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Anger is not Attractive

by | Sep 27, 2010

I just finished reading Jonathan Tropper’s NYT bestseller This Is Where I Leave You. A family is forced together under one roof for 7 days to “sit Shiva” – a custom in the Jewish faith to honor the death of a loved one by saying special prayers and receiving condolence calls for a full week after the funeral.  In Tropper’s book, this family comes together with all their baggage, anger, resentment, and love to observe this ritual for their deceased father.

Two of the sons in this family harbor deep anger towards the other due to a terrible event that occurred 10 years prior.

Paul says to Judd, towards the end of the Shiva week, “I’ve been pissed at you for a very long time and that didn’t do either of us any good. I wasted a lot of time being angry, time I can’t get back…. At some point it doesn’t matter who was right and who was wrong. At some point, being angry is just another habit, like smoking, and you keep poisoning yourself without thinking about it.”

Anger is not attractive. Literally.

Have you ever noticed what people look like when they are yelling at each other? If you live in a blissed-out world, just watch any drama filled movie or TV show and see the twisted, piercing, and contorted faces of those in conflict.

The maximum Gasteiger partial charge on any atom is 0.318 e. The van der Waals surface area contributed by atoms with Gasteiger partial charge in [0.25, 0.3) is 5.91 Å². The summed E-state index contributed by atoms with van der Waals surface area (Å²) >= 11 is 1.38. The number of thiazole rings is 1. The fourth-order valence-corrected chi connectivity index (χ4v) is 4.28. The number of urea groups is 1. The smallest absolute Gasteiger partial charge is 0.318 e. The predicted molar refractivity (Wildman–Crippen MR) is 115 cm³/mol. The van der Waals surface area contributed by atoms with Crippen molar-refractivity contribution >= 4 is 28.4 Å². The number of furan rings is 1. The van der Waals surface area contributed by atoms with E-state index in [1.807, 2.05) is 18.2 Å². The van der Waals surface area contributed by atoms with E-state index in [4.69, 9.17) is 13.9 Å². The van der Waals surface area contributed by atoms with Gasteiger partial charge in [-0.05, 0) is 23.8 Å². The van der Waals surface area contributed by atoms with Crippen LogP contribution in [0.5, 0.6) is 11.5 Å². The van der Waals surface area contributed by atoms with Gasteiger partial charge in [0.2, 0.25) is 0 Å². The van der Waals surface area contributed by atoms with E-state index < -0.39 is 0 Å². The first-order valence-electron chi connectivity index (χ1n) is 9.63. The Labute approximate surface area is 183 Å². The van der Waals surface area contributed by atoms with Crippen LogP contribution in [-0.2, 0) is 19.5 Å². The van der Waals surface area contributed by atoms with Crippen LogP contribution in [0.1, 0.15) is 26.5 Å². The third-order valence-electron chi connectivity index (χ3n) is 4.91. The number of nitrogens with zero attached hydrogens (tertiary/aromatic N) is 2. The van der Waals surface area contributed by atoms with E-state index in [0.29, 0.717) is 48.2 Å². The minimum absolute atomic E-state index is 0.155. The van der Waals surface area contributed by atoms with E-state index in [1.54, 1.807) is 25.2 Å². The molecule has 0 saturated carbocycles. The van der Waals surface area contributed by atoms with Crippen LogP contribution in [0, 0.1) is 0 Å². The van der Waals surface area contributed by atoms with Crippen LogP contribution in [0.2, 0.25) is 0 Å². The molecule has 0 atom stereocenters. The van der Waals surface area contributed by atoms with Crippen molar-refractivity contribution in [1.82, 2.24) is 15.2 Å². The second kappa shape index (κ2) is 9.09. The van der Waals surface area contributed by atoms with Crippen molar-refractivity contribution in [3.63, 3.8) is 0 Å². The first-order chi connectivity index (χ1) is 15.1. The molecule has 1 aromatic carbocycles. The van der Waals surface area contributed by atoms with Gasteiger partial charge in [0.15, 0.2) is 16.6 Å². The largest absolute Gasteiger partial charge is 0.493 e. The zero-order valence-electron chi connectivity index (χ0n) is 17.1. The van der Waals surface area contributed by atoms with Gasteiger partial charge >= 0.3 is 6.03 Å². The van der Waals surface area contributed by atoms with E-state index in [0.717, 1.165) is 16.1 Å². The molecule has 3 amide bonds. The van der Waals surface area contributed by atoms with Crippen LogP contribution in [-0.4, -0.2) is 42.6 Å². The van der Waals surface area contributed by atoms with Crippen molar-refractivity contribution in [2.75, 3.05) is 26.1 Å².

Anger is not attractive. Physically.

Like Paul revealed in Tropper’s book, suppressed anger festers and nobody wins. According to the University of Cambridge’s Counseling Center, the long term effects of frequent or chronic anger are hypertension (high blood pressure), increased cholesterol levels, damaged or blocked arteries, increased susceptibility to infection, and a longer time to recover from major traumas such as operations or accidents.

Suggestions on resolving anger-filled moments or even long term anger induced situations include:

Find the humor. Reframe the issue. Disengage. Solve the issue rather than affixing blame or figuring out who’s right and who’s wrong. Listen to the other person without judgment. Forgive.

In Tropper’s book, Judd responds to Paul’s admonishment, “I hear you. Thanks.” Paul slaps Judd’s back and says, “Do as I say, and not as I do, right?”

Same applies to me, dear Blog readers. Do as I say, and as I try to do.


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